The initial aroma is hot and peppery. However this subsides reasonably swiftly towards some rather palpable exotic fruit characteristics, although these are more like dried fruits: dried mango, papaya, banana and guava. Another minute or so and it evolves further towards an almost bewildering syrupy quality. Tropical syrups, cannabis resins, precious hardwood saps, exotic teas, jasmine, potpourri, chamomile, furniture oils, soy sauce, ancient balsamic and tiny wood spices. A rather astonishing level of complexity. Another one of these aromas that you could just sit with for hours trying to unpick it all. A tapestry of aromas. In time there’s also mustard powder, fir trees, rancio, white truffle, saltiness and rather thick camphor notes. Almost overwhelming. Water seems to focus it towards these notes of incense, sandalwood, menthol, warming spices and hardwood saps. Still totally sublime.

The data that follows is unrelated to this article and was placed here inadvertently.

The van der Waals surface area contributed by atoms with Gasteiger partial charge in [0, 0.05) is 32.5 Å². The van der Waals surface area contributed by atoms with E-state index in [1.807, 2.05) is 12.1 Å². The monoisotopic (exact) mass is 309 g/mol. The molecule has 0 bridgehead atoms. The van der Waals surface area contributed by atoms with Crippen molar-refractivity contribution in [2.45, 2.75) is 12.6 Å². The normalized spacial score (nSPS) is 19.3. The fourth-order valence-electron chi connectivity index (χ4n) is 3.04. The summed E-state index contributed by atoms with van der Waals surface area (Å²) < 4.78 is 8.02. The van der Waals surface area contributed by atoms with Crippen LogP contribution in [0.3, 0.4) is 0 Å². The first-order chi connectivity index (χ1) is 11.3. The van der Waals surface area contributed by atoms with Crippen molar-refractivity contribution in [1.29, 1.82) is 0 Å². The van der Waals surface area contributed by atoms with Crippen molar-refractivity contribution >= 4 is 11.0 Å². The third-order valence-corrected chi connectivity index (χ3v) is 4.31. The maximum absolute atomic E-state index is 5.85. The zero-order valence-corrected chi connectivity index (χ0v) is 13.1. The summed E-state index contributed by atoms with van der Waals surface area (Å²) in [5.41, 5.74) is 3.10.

Palate

    Holy smokes! Liquid furniture hosed down with strawberry shisha smoke. Paprika, raisins, clove oil, green banana, fruit loaf, ripe papaya, dried mint leaf moving into ancient mint liqueur, black pepper, cinnamon bark, lime peel, chestnut. It’s hard to keep up with this one; the complexity of the palate matches that of the nose which, at this age, is truly remarkable. There’s toffee sweetness, peppery, leathery peat, pressed wildflowers, juniper berry, precious ointments, pine resin, aged cigars, menthol extracts, more exotic teas and game meats. With water we are really moving again towards beautiful notes of sap, tobacco, wood oils, waxes and herbs and spices. Could be a very ancient Boal Madeira with these salty and rancio qualities.

    Finish